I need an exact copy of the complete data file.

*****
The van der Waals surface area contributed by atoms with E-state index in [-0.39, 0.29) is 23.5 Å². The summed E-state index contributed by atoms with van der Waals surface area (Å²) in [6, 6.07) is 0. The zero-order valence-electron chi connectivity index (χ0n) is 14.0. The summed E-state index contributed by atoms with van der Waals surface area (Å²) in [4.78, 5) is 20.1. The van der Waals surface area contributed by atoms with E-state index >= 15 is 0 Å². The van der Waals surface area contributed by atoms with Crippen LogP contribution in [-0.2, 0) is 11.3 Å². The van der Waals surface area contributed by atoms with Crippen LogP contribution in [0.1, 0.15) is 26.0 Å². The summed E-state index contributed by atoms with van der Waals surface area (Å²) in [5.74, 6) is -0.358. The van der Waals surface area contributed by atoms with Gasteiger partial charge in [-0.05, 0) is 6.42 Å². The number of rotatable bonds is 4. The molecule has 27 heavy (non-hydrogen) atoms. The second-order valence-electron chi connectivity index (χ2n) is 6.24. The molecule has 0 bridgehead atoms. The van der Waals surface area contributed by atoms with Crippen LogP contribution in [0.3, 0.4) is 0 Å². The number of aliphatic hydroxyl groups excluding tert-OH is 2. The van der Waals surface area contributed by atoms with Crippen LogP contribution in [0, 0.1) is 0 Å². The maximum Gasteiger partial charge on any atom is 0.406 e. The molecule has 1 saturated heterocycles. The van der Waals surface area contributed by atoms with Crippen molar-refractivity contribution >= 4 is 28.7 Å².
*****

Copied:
The van der Waals surface area contributed by atoms with E-state index in [-0.39, 0.29) is 23.5 Å². The summed E-state index contributed by atoms with van der Waals surface area (Å²) in [6, 6.07) is 0. The zero-order valence-electron chi connectivity index (χ0n) is 14.0. The summed E-state index contributed by atoms with van der Waals surface area (Å²) in [4.78, 5) is 20.1. The van der Waals surface area contributed by atoms with E-state index >= 15 is 0 Å². The van der Waals surface area contributed by atoms with Crippen LogP contribution in [-0.2, 0) is 11.3 Å². The van der Waals surface area contributed by atoms with Crippen LogP contribution in [0.1, 0.15) is 26.0 Å². The summed E-state index contributed by atoms with van der Waals surface area (Å²) in [5.74, 6) is -0.358. The van der Waals surface area contributed by atoms with Gasteiger partial charge in [-0.05, 0) is 6.42 Å². The number of rotatable bonds is 4. The molecule has 27 heavy (non-hydrogen) atoms. The second-order valence-electron chi connectivity index (χ2n) is 6.24. The molecule has 0 bridgehead atoms. The van der Waals surface area contributed by atoms with Crippen LogP contribution in [0.3, 0.4) is 0 Å². The number of aliphatic hydroxyl groups excluding tert-OH is 2. The van der Waals surface area contributed by atoms with Crippen LogP contribution in [0, 0.1) is 0 Å². The maximum Gasteiger partial charge on any atom is 0.406 e. The molecule has 1 saturated heterocycles. The van der Waals surface area contributed by atoms with Crippen molar-refractivity contribution >= 4 is 28.7 Å².